How to Barbell Deadlift With Proper Form


THERE ARE FEW more direct expressions of strength than the deadlift. The movement is as simple as anything else you’ll find yourself doing in a gym: You pick a heavy load up off the ground, then you put it back down (or drop it with a resounding crash, if you’re working on just one rep and you’re in that type of training space). Gauging success doesn’t take a long checklist of requirements to be met, especially if you’re simply performing the movement for your workout rather than in a competition. You either lift the weight up to the point of lockout, or you don’t.

This staple exercise isn’t just useful for powerlifters looking to pile on as many plates as possible to their barbells to break new PRs and world strength records. Regardless of your chosen implement (barbell, dumbbells, kettlebells, or trap bar), the deadlift is also one of the most reliable compound movements for building big-time muscle. It’s a tremendous exercise for developing the posterior chain. The biggest muscles of your body are involved in the deadlift, with your lower body—glutes, hamstrings, quads—providing much of the work. But your upper body muscles like the erector spinae, traps, and even your forearms (since you need a vise-like grip to hold the heavy loaded bar) are essential to completing reps, too.

As simple as the deadlift is conceptually and as uncomplicated it looks to the untrained eye, putting the movement into practice is more technical than just stepping up to a platform, grabbing the bar, and letting it rip. There are some important form cues to follow—especially once you begin working with heavier weights. Like many other physical feats, there are a surprising number of subtleties that separate an effective and successful rep from an ineffective and potentially dangerous one. There’s more to the deadlift than just brute strength. To make the most out of your hard work, you’ll need to nail the technique, too.

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How to Do Barbell Deadlifts

Follow these form cues to learn how to do the barbell deadlift properly. Let Men’s Health fitness director Ebenezer Samuel, C.S.C.S. and senior fitness editor Brett Williams, NASM-CPT guide you through the exercise’s subtleties, saving you from the bad habits that are keeping you from unlocking your fitness potential. Once you’ve read the step-by-step directions, follow along for some higher-level tips from Samuel to dive deeper into the exercise.

  • Step up to the loaded barbell, starting with your feet about shoulder-width apart (this might vary by your anatomy and personal preference with experience), with your feet under the bar. Your shins should be close to or actually touching the bar.
  • Push your butt back and hinge at the waist to bend down to grab the bar on either side of your legs. Grasp it in both hands using an overhand grip.
  • Make sure your hips are lower than your shoulders. Squeeze your shoulder blades together to set your lats, then engage your core. Keep your neck in a neutral position; don’t look up.
  • Push your feet through the floor and pull the weight up, keeping the bar close to your body. You might find that you scrape your shins with the bar, that’s okay. Invest in long socks or wear pants. Squeeze your glutes at the top of the list, but don’t lean back.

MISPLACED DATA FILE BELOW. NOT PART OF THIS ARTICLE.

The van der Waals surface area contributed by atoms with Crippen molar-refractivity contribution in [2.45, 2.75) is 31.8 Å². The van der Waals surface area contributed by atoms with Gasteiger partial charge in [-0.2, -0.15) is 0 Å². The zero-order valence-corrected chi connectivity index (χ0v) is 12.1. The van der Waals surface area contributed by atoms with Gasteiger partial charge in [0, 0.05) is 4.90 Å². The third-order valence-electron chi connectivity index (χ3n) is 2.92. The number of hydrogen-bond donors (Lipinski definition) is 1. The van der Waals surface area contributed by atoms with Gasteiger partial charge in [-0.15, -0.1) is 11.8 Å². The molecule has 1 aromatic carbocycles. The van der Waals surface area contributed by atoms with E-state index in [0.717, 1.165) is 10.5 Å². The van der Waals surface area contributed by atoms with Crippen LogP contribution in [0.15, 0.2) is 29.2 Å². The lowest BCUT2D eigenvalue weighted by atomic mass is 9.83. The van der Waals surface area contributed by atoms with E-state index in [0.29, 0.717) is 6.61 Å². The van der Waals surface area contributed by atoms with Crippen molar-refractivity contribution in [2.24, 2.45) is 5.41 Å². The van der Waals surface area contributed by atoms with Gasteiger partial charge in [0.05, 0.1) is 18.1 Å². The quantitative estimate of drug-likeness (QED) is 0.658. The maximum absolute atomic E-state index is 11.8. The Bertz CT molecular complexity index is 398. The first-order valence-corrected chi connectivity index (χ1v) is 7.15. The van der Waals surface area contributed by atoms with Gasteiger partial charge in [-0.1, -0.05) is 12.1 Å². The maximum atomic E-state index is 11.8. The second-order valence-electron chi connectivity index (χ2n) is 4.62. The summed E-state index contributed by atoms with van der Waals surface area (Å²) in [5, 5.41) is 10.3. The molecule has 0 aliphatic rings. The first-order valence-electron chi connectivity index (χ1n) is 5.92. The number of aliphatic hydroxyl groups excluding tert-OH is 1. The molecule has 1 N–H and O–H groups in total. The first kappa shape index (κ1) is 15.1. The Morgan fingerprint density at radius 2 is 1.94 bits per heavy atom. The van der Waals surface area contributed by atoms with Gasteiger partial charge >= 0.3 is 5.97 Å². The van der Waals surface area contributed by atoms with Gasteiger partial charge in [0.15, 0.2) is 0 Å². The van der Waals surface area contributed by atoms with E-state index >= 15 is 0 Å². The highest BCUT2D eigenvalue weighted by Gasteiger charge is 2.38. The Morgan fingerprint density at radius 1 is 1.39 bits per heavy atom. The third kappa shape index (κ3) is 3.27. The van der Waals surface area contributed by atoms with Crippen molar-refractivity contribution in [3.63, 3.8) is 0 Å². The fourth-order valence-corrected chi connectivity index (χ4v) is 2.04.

Important Deadlift Tips

Before you approach the barbell (or dumbbells or hex bar) and prepare to pull, there are a few things you should know to deadlift properly (and therefore, safely).

Leave the Gear at Home

Eb says: First lesson: if you’re just starting out, leave the accessories at home. You might have seen more experienced-looking lifters kitting up with belts and wrist straps before they pull heavy weight. Gear like this can be helpful when your goal is to pile as many plates as possible onto the bar—but if you’re a beginner, you should have different goals. Namely, establishing the proper form.

Tighten Your Lats

Eb says: This is very much a lower body exercise, but your shoulders are heavily involved too, with the load hanging from your arms. That means you want your back to be live on this movement; if it’s not, your upper back is going to round forward, which can lead to shoulder and upper back issues. To avoid that, tighten both your lats and rhomboids. Once you’ve gripped the bar, squeeze your shoulder blades, as if trying to pop a walnut in your mid-back. Then try to flex your lats; think about twisting your arms so your elbows face directly behind you. Finally, pull the slack out of the bar. There’s a micrometer between the bar and the plates, right? You want the bar bumping directly up against the tops of the plates.

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Brace Your Core

Eb says: You’ll see plenty of guys wearing belts when they deadlift, but the best belt you have is the one nature gave you: Your lower back, obliques, abs and deeper abdominal muscles working together to stabilize your spine in a straight, natural line. As you lift heavier and heavier weight on the deadlift, this becomes more critical. You’re working to hinge from your hips on the deadlift (more on that up next), but if your torso doesn’t stay rigid, you’ll tend to move from your spine during the lift. (Not good for your spine.)

Take a deep, breath a split second before each deadlift, really filling your belly with air, and tighten your entire core. Think of being as rigid as you can be in your lower back.

Hips Lower Than Shoulders

Eb says: You want your glutes and hamstrings to be the prime movers in this lift—not your lower back. To do that, you need to make sure your lower back isn’t in a position where it’s the main leverage point. So think “hips lower than shoulders” on every single rep. That should lead you to sit down and back a little bit, possibly bending your knees a little more and tensing your hamstrings.

Think of Every Rep as Its Own Rep

Eb says: The deadlift, especially as you start to move serious weight, is not an exercise to be rushed. Even if you’re doing a set of 6 to 8 reps, take your time. Don’t be afraid to go through every single step on your checklist after each rep. Your goal should be to be fluid and clean on each individual rep.

Common Deadlift Mistakes

You Mix the Grip

Eb says: Use an overhand grip whenever you can on the deadlift, instead of going to the often-used mixed grip. The mixed grip has you grabbing the bar with one hand overhand and one hand underhand, and it’s commonly used if you’re going incredibly heavy on the deadlift because it keeps the bar from slipping.

In the short run, this doesn’t seem like an issue. But over time, the mixed grip engages and utilizes your lats and mid-back in slightly different patterns on both sides of your body. It also adds an anti-rotation quality to the deadlift, which isn’t something you want here. Think about this: We actively choose a mixed grip on the pullup to make it a more challenging anti-rotation move that taxes our core. But we don’t want our core doing that kind of extra work on a deadlift; it has another job to do.